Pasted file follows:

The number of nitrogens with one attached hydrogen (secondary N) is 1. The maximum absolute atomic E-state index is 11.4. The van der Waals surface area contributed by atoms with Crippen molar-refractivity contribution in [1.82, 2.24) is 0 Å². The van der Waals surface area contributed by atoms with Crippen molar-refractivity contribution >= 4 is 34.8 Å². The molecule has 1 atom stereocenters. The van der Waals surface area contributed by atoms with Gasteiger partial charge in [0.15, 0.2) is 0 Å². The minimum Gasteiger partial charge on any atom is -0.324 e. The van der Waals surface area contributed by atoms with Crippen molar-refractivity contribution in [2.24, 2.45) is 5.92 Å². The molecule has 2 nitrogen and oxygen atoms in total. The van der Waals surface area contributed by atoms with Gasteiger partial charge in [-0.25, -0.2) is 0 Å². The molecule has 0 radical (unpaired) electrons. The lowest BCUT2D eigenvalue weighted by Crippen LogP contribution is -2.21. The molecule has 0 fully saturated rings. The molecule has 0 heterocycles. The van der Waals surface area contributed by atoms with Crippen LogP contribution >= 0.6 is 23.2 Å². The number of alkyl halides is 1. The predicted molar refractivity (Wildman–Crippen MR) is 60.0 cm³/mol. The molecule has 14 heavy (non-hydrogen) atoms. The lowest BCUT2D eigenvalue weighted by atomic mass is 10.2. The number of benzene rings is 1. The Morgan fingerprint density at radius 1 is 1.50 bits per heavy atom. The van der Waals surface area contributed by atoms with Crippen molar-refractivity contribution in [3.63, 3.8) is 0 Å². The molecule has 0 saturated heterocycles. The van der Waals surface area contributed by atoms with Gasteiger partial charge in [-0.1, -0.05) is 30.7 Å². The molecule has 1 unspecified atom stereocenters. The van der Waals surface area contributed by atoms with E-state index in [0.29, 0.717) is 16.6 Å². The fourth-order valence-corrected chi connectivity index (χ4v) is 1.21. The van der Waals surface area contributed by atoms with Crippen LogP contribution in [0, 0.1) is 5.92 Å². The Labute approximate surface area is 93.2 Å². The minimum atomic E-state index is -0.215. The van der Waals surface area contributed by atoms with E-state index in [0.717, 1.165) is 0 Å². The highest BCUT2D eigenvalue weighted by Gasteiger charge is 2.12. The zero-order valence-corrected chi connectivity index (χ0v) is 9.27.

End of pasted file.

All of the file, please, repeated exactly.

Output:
The number of nitrogens with one attached hydrogen (secondary N) is 1. The maximum absolute atomic E-state index is 11.4. The van der Waals surface area contributed by atoms with Crippen molar-refractivity contribution in [1.82, 2.24) is 0 Å². The van der Waals surface area contributed by atoms with Crippen molar-refractivity contribution >= 4 is 34.8 Å². The molecule has 1 atom stereocenters. The van der Waals surface area contributed by atoms with Gasteiger partial charge in [0.15, 0.2) is 0 Å². The minimum Gasteiger partial charge on any atom is -0.324 e. The van der Waals surface area contributed by atoms with Crippen molar-refractivity contribution in [2.24, 2.45) is 5.92 Å². The molecule has 2 nitrogen and oxygen atoms in total. The van der Waals surface area contributed by atoms with Gasteiger partial charge in [-0.25, -0.2) is 0 Å². The molecule has 0 radical (unpaired) electrons. The lowest BCUT2D eigenvalue weighted by Crippen LogP contribution is -2.21. The molecule has 0 fully saturated rings. The molecule has 0 heterocycles. The van der Waals surface area contributed by atoms with Crippen LogP contribution >= 0.6 is 23.2 Å². The number of alkyl halides is 1. The predicted molar refractivity (Wildman–Crippen MR) is 60.0 cm³/mol. The molecule has 14 heavy (non-hydrogen) atoms. The lowest BCUT2D eigenvalue weighted by atomic mass is 10.2. The number of benzene rings is 1. The Morgan fingerprint density at radius 1 is 1.50 bits per heavy atom. The van der Waals surface area contributed by atoms with Crippen molar-refractivity contribution in [3.63, 3.8) is 0 Å². The molecule has 0 saturated heterocycles. The van der Waals surface area contributed by atoms with Gasteiger partial charge in [-0.1, -0.05) is 30.7 Å². The molecule has 1 unspecified atom stereocenters. The van der Waals surface area contributed by atoms with E-state index in [0.29, 0.717) is 16.6 Å². The fourth-order valence-corrected chi connectivity index (χ4v) is 1.21. The van der Waals surface area contributed by atoms with Crippen LogP contribution in [0, 0.1) is 5.92 Å². The Labute approximate surface area is 93.2 Å². The minimum atomic E-state index is -0.215. The van der Waals surface area contributed by atoms with E-state index in [0.717, 1.165) is 0 Å². The highest BCUT2D eigenvalue weighted by Gasteiger charge is 2.12. The zero-order valence-corrected chi connectivity index (χ0v) is 9.27.